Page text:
Derrick Tran, Contributing

Former Mayor of Columbus, Ga. and 2020 U.S. Democratic Senate candidate Teresa Tomlinson (91L) stressed the need for structural reform in the upcoming 2020 elections during a Nov. 4 lecture in Tarbutton Hall.

“Our government is very dysfunctional,” Tomlinson said. “We have a leadership structure that believes that government is the problem, not a tool to solve challenges.”

Tomlinson, who graduated from Emory University School of Law in 1991, spoke to a crowd of approximately 20 students on Monday about Democratic policies and systemic biases in government structure.

A Georgia native, Tomlinson has been involved in politics for 30 years. She first held office when she assumed the mayorship of Columbus in 2011, a post she held until 2019. Before taking office, Tomlinson served as the first female partner at Pope, McGlamry, Kilpatrick, Morrison & Norwood, LLC, where she specialized in complex litigation. She largely attributes her political success to the skills she acquired as a young lawyer.

“I was too young and inexperienced to know I’m supposed to lose,” Tomlinson explained. “That led me to [believe] as long as I stay active and aggressive and thoughtful about what I was doing, I could move mountains.”

Tomlinson, who has announced that she will run against U.S. Senator David Perdue (R-Ga.) in the 2020 Georgia senate election, reflected on Democratic policymaking. She pointed to the Democrats’ losses in the previous two Georgia gubernatorial elections, which occurred despite “tremendously strong” candidates. 

She reasoned that this was a result of Democrats’ willingness to concede suburban areas to the Republicans. She credits a change in Democratic policy to the work of Stacey Abrams, who lost the 2018 Georgia gubernatorial race to Republican Brian Kemp.

“We had to motivate [suburban voters] to go to the polls,” Tomlinson said. “We had to be loud, proud Democrats.”

Speaking on her own successful mayoral campaign in 2010, Tomlinson stressed the need to resolve a dysfunctional system, pointing out discrepancies in race between Columbus’ elected officials and the general population. She saw these disparities as a potential cause of civic unrest.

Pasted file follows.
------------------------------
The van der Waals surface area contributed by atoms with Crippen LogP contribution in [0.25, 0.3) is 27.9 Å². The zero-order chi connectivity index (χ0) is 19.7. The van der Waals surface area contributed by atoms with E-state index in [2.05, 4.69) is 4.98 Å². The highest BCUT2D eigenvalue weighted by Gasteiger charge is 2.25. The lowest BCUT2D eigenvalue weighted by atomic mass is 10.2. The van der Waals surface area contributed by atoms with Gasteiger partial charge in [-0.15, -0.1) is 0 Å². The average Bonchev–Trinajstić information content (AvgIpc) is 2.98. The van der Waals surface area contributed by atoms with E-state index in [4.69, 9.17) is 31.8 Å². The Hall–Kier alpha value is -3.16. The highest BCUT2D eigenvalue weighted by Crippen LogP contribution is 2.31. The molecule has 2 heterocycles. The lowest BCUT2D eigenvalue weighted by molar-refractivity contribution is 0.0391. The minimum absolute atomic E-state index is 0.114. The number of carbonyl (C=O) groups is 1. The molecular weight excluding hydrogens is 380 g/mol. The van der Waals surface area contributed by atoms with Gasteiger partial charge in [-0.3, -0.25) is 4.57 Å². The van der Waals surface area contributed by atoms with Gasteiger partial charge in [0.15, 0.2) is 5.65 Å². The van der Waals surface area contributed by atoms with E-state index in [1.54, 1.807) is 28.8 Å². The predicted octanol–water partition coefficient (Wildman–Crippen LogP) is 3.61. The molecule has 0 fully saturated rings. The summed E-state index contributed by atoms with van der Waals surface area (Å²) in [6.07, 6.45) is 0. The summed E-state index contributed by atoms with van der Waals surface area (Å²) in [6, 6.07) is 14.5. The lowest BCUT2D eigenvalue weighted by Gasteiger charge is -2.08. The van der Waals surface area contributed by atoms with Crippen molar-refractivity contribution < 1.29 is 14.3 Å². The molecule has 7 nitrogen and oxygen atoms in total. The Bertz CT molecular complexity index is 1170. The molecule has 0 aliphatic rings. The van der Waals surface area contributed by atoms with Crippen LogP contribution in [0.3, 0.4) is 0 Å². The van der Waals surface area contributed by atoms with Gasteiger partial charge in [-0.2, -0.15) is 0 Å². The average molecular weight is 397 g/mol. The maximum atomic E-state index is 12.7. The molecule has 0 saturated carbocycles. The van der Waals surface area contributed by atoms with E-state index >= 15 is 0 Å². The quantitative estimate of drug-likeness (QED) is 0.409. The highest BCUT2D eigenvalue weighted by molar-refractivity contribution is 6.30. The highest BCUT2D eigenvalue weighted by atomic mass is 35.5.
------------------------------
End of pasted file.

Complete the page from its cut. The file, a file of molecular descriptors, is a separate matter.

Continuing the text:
Such issues, Tomlinson argued, were not merely limited to the state. She pointed out “deeply embedded systemic biases” that originated in the 20th century and persist throughout “almost all of our governmental systems.” In particular, she expressed her disappointment over the closing of several Georgia hospitals, which she attributed to Republican politicians’ refusal in 17 states to expand Medicaid.

“[The Republicans] denied their own people access to a benefit that the federal government had decided it was necessary for our United States citizens to have,” Tomlinson said.

Regarding her political views, Tomlinson insisted that she has “always been a proud progressive” and that she would not be perturbed by any potential name-calling, after claiming that Republican Senator David Purdue had already decided to label whoever won the Democratic nomination a “socialist.” She emphasized the need to speak with authenticity and courage.

“[People] want to see if you flinch,” she told the audience. “They want to see if you have the courage of your convictions to tell them what you think.” 

Building on this, she urged white Democrats to stand up for their views to encourage marginalized minority voters.

“Don’t let the people in power say that only people of color are Democrats,” she urged. “You’re leaving your neighbors out.”

Emory Young Democrats President Hayden Davis (21C) expressed his feelings of encouragement by the Town Hall speakers in recent weeks.

“There’s so much energy right now around this,” he said. “It is fantastic to have all of the [Senate candidates] coming through Emory and talking with students in an intimate setting and getting a chance to have every single question answered.”

Tomlinson’s former finance director Edana Walker released a barage of tweets on Sunday, claiming that the way she was let go by the campaign was “thoughtless and cruel.” Walker said Tomlinson asked her to “recommend someone new” after telling her she “wanted [her] out.” 

Tomlinson declined to answer questions about campaign personnel.